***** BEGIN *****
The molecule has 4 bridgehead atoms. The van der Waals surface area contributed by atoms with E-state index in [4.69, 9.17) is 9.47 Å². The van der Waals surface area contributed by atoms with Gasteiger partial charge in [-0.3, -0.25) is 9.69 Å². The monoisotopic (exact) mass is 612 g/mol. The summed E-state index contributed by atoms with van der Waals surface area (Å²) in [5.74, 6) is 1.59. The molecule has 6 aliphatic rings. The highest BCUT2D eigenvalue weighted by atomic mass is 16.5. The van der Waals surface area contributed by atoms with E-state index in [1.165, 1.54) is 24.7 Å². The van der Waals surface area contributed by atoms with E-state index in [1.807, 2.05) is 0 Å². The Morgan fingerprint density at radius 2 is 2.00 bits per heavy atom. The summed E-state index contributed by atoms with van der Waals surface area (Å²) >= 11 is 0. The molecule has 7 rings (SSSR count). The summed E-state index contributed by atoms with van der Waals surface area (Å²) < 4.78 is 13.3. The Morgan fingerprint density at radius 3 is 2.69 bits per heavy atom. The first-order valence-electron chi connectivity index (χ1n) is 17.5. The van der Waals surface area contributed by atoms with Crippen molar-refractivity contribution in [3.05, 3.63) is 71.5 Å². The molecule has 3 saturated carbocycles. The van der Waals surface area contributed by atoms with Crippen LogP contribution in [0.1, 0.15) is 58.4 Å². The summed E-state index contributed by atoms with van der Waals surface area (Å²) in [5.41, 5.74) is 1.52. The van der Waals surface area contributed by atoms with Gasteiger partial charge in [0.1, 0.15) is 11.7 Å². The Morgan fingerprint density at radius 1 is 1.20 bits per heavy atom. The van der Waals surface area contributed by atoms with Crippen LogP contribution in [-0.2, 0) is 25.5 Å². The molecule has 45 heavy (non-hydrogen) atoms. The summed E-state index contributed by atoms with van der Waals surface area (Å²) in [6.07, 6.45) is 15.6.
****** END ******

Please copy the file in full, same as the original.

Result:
The molecule has 4 bridgehead atoms. The van der Waals surface area contributed by atoms with E-state index in [4.69, 9.17) is 9.47 Å². The van der Waals surface area contributed by atoms with Gasteiger partial charge in [-0.3, -0.25) is 9.69 Å². The monoisotopic (exact) mass is 612 g/mol. The summed E-state index contributed by atoms with van der Waals surface area (Å²) in [5.74, 6) is 1.59. The molecule has 6 aliphatic rings. The highest BCUT2D eigenvalue weighted by atomic mass is 16.5. The van der Waals surface area contributed by atoms with E-state index in [1.165, 1.54) is 24.7 Å². The van der Waals surface area contributed by atoms with E-state index in [1.807, 2.05) is 0 Å². The Morgan fingerprint density at radius 2 is 2.00 bits per heavy atom. The summed E-state index contributed by atoms with van der Waals surface area (Å²) >= 11 is 0. The molecule has 7 rings (SSSR count). The summed E-state index contributed by atoms with van der Waals surface area (Å²) < 4.78 is 13.3. The Morgan fingerprint density at radius 3 is 2.69 bits per heavy atom. The first-order valence-electron chi connectivity index (χ1n) is 17.5. The van der Waals surface area contributed by atoms with Crippen molar-refractivity contribution in [3.05, 3.63) is 71.5 Å². The molecule has 3 saturated carbocycles. The van der Waals surface area contributed by atoms with Crippen LogP contribution in [0.1, 0.15) is 58.4 Å². The summed E-state index contributed by atoms with van der Waals surface area (Å²) in [5.41, 5.74) is 1.52. The van der Waals surface area contributed by atoms with Gasteiger partial charge in [0.1, 0.15) is 11.7 Å². The Morgan fingerprint density at radius 1 is 1.20 bits per heavy atom. The van der Waals surface area contributed by atoms with Crippen LogP contribution in [-0.2, 0) is 25.5 Å². The molecule has 45 heavy (non-hydrogen) atoms. The summed E-state index contributed by atoms with van der Waals surface area (Å²) in [6.07, 6.45) is 15.6.